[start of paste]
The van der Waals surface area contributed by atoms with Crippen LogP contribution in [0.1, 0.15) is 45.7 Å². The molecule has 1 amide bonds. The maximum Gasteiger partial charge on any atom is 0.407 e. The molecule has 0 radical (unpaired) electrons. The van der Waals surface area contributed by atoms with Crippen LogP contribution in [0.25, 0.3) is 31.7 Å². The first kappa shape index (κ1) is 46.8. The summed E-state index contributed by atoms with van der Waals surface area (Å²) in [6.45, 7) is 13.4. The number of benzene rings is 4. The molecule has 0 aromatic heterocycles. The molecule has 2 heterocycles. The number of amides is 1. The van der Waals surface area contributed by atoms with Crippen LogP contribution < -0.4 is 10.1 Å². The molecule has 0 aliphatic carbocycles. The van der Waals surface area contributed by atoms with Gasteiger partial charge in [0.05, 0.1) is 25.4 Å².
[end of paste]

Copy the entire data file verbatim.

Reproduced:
The van der Waals surface area contributed by atoms with Crippen LogP contribution in [0.1, 0.15) is 45.7 Å². The molecule has 1 amide bonds. The maximum Gasteiger partial charge on any atom is 0.407 e. The molecule has 0 radical (unpaired) electrons. The van der Waals surface area contributed by atoms with Crippen LogP contribution in [0.25, 0.3) is 31.7 Å². The first kappa shape index (κ1) is 46.8. The summed E-state index contributed by atoms with van der Waals surface area (Å²) in [6.45, 7) is 13.4. The number of benzene rings is 4. The molecule has 0 aromatic heterocycles. The molecule has 2 heterocycles. The number of amides is 1. The van der Waals surface area contributed by atoms with Crippen LogP contribution < -0.4 is 10.1 Å². The molecule has 0 aliphatic carbocycles. The van der Waals surface area contributed by atoms with Gasteiger partial charge in [0.05, 0.1) is 25.4 Å².